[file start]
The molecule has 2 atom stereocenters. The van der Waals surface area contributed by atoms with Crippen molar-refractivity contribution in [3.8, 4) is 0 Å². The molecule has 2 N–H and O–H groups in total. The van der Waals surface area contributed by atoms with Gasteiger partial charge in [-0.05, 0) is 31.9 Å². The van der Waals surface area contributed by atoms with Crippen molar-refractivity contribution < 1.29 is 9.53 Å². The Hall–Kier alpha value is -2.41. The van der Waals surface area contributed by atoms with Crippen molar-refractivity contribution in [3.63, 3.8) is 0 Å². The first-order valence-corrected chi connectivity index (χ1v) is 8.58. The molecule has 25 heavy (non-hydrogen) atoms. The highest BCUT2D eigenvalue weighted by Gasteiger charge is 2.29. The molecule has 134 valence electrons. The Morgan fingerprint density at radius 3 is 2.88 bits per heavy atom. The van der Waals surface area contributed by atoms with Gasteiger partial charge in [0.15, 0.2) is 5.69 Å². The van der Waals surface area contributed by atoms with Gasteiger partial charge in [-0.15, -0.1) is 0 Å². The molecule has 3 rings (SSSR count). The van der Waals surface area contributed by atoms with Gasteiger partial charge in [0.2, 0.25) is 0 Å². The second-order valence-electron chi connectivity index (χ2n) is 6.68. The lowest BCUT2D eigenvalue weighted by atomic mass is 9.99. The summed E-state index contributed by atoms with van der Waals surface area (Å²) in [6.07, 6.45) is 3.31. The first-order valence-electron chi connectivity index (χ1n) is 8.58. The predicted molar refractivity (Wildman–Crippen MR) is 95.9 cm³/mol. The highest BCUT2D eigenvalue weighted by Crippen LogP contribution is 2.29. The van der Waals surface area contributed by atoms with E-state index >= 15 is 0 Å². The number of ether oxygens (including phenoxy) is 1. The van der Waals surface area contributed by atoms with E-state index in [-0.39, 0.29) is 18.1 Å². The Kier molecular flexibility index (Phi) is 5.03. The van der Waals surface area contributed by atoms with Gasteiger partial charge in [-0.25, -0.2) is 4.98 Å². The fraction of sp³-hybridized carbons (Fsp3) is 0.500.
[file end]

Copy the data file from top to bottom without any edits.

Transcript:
The molecule has 2 atom stereocenters. The van der Waals surface area contributed by atoms with Crippen molar-refractivity contribution in [3.8, 4) is 0 Å². The molecule has 2 N–H and O–H groups in total. The van der Waals surface area contributed by atoms with Gasteiger partial charge in [-0.05, 0) is 31.9 Å². The van der Waals surface area contributed by atoms with Crippen molar-refractivity contribution < 1.29 is 9.53 Å². The Hall–Kier alpha value is -2.41. The van der Waals surface area contributed by atoms with Crippen molar-refractivity contribution in [3.63, 3.8) is 0 Å². The first-order valence-corrected chi connectivity index (χ1v) is 8.58. The molecule has 25 heavy (non-hydrogen) atoms. The highest BCUT2D eigenvalue weighted by Gasteiger charge is 2.29. The molecule has 134 valence electrons. The Morgan fingerprint density at radius 3 is 2.88 bits per heavy atom. The van der Waals surface area contributed by atoms with Gasteiger partial charge in [0.15, 0.2) is 5.69 Å². The van der Waals surface area contributed by atoms with Gasteiger partial charge in [-0.15, -0.1) is 0 Å². The molecule has 3 rings (SSSR count). The van der Waals surface area contributed by atoms with Gasteiger partial charge in [0.2, 0.25) is 0 Å². The second-order valence-electron chi connectivity index (χ2n) is 6.68. The lowest BCUT2D eigenvalue weighted by atomic mass is 9.99. The summed E-state index contributed by atoms with van der Waals surface area (Å²) in [6.07, 6.45) is 3.31. The first-order valence-electron chi connectivity index (χ1n) is 8.58. The predicted molar refractivity (Wildman–Crippen MR) is 95.9 cm³/mol. The highest BCUT2D eigenvalue weighted by Crippen LogP contribution is 2.29. The van der Waals surface area contributed by atoms with E-state index >= 15 is 0 Å². The number of ether oxygens (including phenoxy) is 1. The van der Waals surface area contributed by atoms with E-state index in [-0.39, 0.29) is 18.1 Å². The Kier molecular flexibility index (Phi) is 5.03. The van der Waals surface area contributed by atoms with Gasteiger partial charge in [-0.25, -0.2) is 4.98 Å². The fraction of sp³-hybridized carbons (Fsp3) is 0.500.